Mike Weaver has done all right for a player who was never selected at the National Hockey League draft.
The Canadiens re-signed the veteran defenceman during the Canada Day free-agent sweepstakes, giving him a one-year contract worth $1.75 million. It is the most lucrative one-year salary the 36-year-old will earn as he enters his 13th season in the NHL and, according to capgeek.com, will boost his career earnings to $8.275 million.
Not bad for a guy who has only scored eight goals in 602 career NHL games.
So it should come as no surprise that Weaver operates the Defense First Hockey School during the summer. His partner is Jon Insana, a former minor-league defenceman who was Weaver’s teammate at Michigan State University.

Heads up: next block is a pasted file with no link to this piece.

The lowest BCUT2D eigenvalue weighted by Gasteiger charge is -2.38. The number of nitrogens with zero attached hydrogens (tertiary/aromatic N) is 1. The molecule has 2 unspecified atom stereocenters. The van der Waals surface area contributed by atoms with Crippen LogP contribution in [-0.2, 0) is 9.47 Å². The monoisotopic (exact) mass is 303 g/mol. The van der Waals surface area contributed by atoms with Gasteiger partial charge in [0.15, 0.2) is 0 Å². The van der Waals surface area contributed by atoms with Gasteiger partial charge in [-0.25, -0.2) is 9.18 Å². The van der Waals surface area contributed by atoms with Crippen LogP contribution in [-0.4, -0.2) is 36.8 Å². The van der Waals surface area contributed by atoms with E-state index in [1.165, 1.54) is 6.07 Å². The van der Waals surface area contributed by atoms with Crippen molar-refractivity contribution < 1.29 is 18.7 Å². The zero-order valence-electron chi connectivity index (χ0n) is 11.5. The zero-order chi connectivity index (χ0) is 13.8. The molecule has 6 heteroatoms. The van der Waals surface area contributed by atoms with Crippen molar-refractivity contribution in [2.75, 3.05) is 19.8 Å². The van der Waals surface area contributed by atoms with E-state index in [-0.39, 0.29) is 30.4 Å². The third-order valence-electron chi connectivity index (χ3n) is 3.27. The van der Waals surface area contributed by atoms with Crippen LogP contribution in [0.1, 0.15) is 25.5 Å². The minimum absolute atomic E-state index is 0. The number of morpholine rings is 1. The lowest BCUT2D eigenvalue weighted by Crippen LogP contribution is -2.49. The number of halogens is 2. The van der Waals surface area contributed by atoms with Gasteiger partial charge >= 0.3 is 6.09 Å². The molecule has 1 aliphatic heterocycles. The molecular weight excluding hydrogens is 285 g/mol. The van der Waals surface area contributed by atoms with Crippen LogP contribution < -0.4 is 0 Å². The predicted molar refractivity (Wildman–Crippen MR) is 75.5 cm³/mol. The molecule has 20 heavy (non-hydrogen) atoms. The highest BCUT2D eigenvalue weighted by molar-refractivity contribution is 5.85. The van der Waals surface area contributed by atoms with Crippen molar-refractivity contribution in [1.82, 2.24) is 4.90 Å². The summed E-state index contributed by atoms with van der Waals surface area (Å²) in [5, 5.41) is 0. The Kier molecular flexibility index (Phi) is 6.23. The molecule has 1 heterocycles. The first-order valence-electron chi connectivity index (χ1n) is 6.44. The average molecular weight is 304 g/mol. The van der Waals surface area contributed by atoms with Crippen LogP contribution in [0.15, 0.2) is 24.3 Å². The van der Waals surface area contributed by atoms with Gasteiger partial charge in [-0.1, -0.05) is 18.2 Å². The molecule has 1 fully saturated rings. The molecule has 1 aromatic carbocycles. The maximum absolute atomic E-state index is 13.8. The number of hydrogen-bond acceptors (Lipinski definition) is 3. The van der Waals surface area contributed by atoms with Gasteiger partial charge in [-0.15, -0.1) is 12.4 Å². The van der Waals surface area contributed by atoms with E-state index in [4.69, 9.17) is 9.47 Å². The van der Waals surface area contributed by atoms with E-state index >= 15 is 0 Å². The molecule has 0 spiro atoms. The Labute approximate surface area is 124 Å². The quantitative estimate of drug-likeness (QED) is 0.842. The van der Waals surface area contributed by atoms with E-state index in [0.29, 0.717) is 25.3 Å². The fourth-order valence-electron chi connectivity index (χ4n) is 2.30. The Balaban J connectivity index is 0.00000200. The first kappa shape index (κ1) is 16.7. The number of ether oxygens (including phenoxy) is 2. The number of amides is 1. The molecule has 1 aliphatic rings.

“Our big thing is initiate and dictate as opposed to read and react,” is how Insana explained the school’s philosophy over the phone this week from Michigan. “Trying to be a step ahead and seeing things develop and being pre-positioned properly so you’re not always reacting a step behind.”
He basically described Weaver.
When Insana arrived at Michigan State for his freshman season in 1998-99, after playing with the U.S. junior national team, coach Ron Mason told him to watch Weaver, who was starting his third year of university hockey.
“He kind of made it clear for me to keep an eye on Mike, the way he played and the way he conducted himself on and off the ice,” Insana recalled.